You linked to a transcript, and not a newspaper article. I'd be interested in a link to a newspaper article, to prove that the media encourages an engaged public.

    I'm not trying to be harsh to the media, believe me it's not my intention. I'm just asking some honest questions: Does the media treat the UK parliament as a serious institution, with respect? If not, does anyone expect the public to do so?

  10. Why would any Canadian in their left mind vote NDP?!…

    A party who has forced MEDICARE on every CDN?, only people who can pay out of their own pockets wile bleeding to death in a ditch should be able to get medical treatment or too bad!…

    A party whose founder Tommy Douglas was voted the GREATEST CANADIAN in the history of our country!, who does he think he is?!…

    A party who cares about the people?!?!, forget the people!, what about the oil companies, banks & big corporations?!, their only making millions in profits!, crap I'm out of bread & water again…

    A leader who thinks the credit card companies are charging us to much interest?!, who cares if Canadians are drowning themselves in dept!, keep the government out of the billionaires business!…

    I mean geeze baaa! The other parties & media etc keep telling me not to vote NDP baaa! they say the SKY WILL FALL! baaa! you'd be crazy baaa! to think for yourself! baaa! you know you can TRUST what baaa! the other parties tell you to FEAR baaa!.


    • Look, just stop. We've all had fifty opportunities to read it, and frankly, one was already bordering on being more than enough.

      – an NDP voter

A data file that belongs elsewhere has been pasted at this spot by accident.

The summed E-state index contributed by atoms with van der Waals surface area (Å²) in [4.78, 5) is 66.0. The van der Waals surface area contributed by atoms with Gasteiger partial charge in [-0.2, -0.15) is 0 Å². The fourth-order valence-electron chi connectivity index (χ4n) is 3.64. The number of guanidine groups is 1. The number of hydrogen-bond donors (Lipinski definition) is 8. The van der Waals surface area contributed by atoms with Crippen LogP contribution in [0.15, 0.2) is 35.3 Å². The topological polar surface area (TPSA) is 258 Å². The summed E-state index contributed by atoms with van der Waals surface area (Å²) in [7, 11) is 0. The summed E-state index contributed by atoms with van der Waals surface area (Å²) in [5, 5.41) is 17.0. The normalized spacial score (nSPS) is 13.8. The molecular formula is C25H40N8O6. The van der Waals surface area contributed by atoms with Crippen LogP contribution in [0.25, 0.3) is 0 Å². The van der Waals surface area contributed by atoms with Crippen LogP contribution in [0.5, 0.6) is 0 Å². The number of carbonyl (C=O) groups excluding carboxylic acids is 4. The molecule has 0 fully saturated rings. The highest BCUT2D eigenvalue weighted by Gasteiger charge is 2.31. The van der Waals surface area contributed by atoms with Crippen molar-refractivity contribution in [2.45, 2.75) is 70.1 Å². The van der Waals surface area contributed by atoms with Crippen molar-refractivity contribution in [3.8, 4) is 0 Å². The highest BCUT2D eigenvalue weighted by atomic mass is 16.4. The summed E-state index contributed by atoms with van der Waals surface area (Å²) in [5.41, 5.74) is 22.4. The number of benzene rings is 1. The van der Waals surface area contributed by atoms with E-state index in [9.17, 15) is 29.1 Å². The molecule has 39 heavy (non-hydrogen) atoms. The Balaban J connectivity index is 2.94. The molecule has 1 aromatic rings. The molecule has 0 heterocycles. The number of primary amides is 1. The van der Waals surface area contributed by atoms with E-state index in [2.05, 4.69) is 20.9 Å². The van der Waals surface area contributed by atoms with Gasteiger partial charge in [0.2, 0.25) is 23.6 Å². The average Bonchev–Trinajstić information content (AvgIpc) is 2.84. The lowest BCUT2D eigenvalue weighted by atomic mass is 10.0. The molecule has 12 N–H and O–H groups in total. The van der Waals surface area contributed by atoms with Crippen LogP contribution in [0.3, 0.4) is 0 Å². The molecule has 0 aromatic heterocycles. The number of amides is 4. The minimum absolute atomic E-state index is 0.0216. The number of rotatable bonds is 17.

• Now now, be easy there, you never know what the mental capacity of a person with this tendency may be.

        Remember, some people just never get past the obsession with cut and paste, and many still eat the glue.

        Cheers ;)

  11. So what really is the problem with out Parliament? Particularly when it is held up to such a jarring comparisan with the UK one. Some of it is undoubtedly cutural. Politics has always been seen to be a serious endeavour in the UK. Although there is a great deal of public cynicism there too. Politcs seems to be so much more tribal here. Although heaven knows it can get and has got pretty tribal at times in the UK.
    All i can add as long departed Brit myself is that it was always my feeling that underneath the cynicism there was still a desire within the public and the politicians that politics be a serious and wieghty matter. From AP's link i'm somewhat surprised and delighted to see it still seems to be that way, at least on occasion. [cont]

    • I had the feeling it was the same way here too when i first started to pay any attention during the eighties. But something has gone seriously amiss – and i don't neccesarily put it all down to the tories either; although our current crop are a particularly nasty specimen of the disease. I'm not at all confident it will get a whole lot better with a change either. Something rather ugly and sinister seems to have gripped N. American politcs and it should worry us all, regardless of political affiliations. It's almost a breed of fundamentalism; or at least a desire to embrace a more idealogical kind of politics. Which may explain to a degree why the libs seem to be in terminal decline.

  12. End of a post (with further links in original) at the Canadian Defence & Foreign Affairs Institute's "3Ds Blog", building on Mr Potters': http://www.cdfai.org/the3dsblog/?p=208

    'A Tale of Two Commons

    One is almost tempted to say of our Commons, “In the name of God, go!”

    For more evidence, important Conservative, Liberal and NDP MPs, two of whom should know a lot better, provide video exemplars of how our politicians, er, discuss serious defence issues – in this case the F-35 (and do see the second comment here). Contrast that with what a committee of British MPs can accomplish respecting the UK's acquisition of the Eurofighter Typhoon, more on that subject here. Lessons, should any of our MPs pay attention? Hah.'


  13. Britain still considers itself an empire? You actually have evidence to back that up, or are you still suffering from an inferiority complex?